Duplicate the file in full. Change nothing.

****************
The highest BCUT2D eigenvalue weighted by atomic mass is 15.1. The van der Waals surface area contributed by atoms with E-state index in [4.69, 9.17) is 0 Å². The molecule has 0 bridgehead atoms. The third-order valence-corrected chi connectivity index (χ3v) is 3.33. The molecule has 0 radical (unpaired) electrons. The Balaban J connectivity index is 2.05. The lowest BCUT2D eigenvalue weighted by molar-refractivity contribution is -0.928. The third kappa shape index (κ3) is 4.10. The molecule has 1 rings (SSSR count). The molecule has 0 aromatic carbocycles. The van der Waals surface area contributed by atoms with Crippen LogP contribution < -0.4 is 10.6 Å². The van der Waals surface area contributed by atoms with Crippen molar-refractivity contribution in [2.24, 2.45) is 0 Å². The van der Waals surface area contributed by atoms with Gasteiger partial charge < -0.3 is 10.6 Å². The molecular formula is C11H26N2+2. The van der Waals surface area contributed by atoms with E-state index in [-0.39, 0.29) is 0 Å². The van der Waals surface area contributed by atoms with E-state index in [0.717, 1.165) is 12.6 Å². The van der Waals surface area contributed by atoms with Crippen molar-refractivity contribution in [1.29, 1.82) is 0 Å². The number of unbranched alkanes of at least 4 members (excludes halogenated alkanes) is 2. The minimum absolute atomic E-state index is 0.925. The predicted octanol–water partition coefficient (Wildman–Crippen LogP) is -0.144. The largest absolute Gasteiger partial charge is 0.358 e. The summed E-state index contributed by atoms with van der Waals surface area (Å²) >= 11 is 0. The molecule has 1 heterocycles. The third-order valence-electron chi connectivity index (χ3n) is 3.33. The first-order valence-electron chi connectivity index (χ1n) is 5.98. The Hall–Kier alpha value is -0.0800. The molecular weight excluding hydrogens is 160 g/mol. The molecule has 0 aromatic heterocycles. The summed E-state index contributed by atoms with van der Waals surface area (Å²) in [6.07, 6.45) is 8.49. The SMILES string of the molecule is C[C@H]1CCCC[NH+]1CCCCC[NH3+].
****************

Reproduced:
The highest BCUT2D eigenvalue weighted by atomic mass is 15.1. The van der Waals surface area contributed by atoms with E-state index in [4.69, 9.17) is 0 Å². The molecule has 0 bridgehead atoms. The third-order valence-corrected chi connectivity index (χ3v) is 3.33. The molecule has 0 radical (unpaired) electrons. The Balaban J connectivity index is 2.05. The lowest BCUT2D eigenvalue weighted by molar-refractivity contribution is -0.928. The third kappa shape index (κ3) is 4.10. The molecule has 1 rings (SSSR count). The molecule has 0 aromatic carbocycles. The van der Waals surface area contributed by atoms with Crippen LogP contribution < -0.4 is 10.6 Å². The van der Waals surface area contributed by atoms with Crippen molar-refractivity contribution in [2.24, 2.45) is 0 Å². The van der Waals surface area contributed by atoms with Gasteiger partial charge < -0.3 is 10.6 Å². The molecular formula is C11H26N2+2. The van der Waals surface area contributed by atoms with E-state index in [-0.39, 0.29) is 0 Å². The van der Waals surface area contributed by atoms with E-state index in [0.717, 1.165) is 12.6 Å². The van der Waals surface area contributed by atoms with Crippen molar-refractivity contribution in [1.29, 1.82) is 0 Å². The number of unbranched alkanes of at least 4 members (excludes halogenated alkanes) is 2. The minimum absolute atomic E-state index is 0.925. The predicted octanol–water partition coefficient (Wildman–Crippen LogP) is -0.144. The largest absolute Gasteiger partial charge is 0.358 e. The summed E-state index contributed by atoms with van der Waals surface area (Å²) >= 11 is 0. The molecule has 1 heterocycles. The third-order valence-electron chi connectivity index (χ3n) is 3.33. The first-order valence-electron chi connectivity index (χ1n) is 5.98. The Hall–Kier alpha value is -0.0800. The molecular weight excluding hydrogens is 160 g/mol. The molecule has 0 aromatic heterocycles. The summed E-state index contributed by atoms with van der Waals surface area (Å²) in [6.07, 6.45) is 8.49. The SMILES string of the molecule is C[C@H]1CCCC[NH+]1CCCCC[NH3+].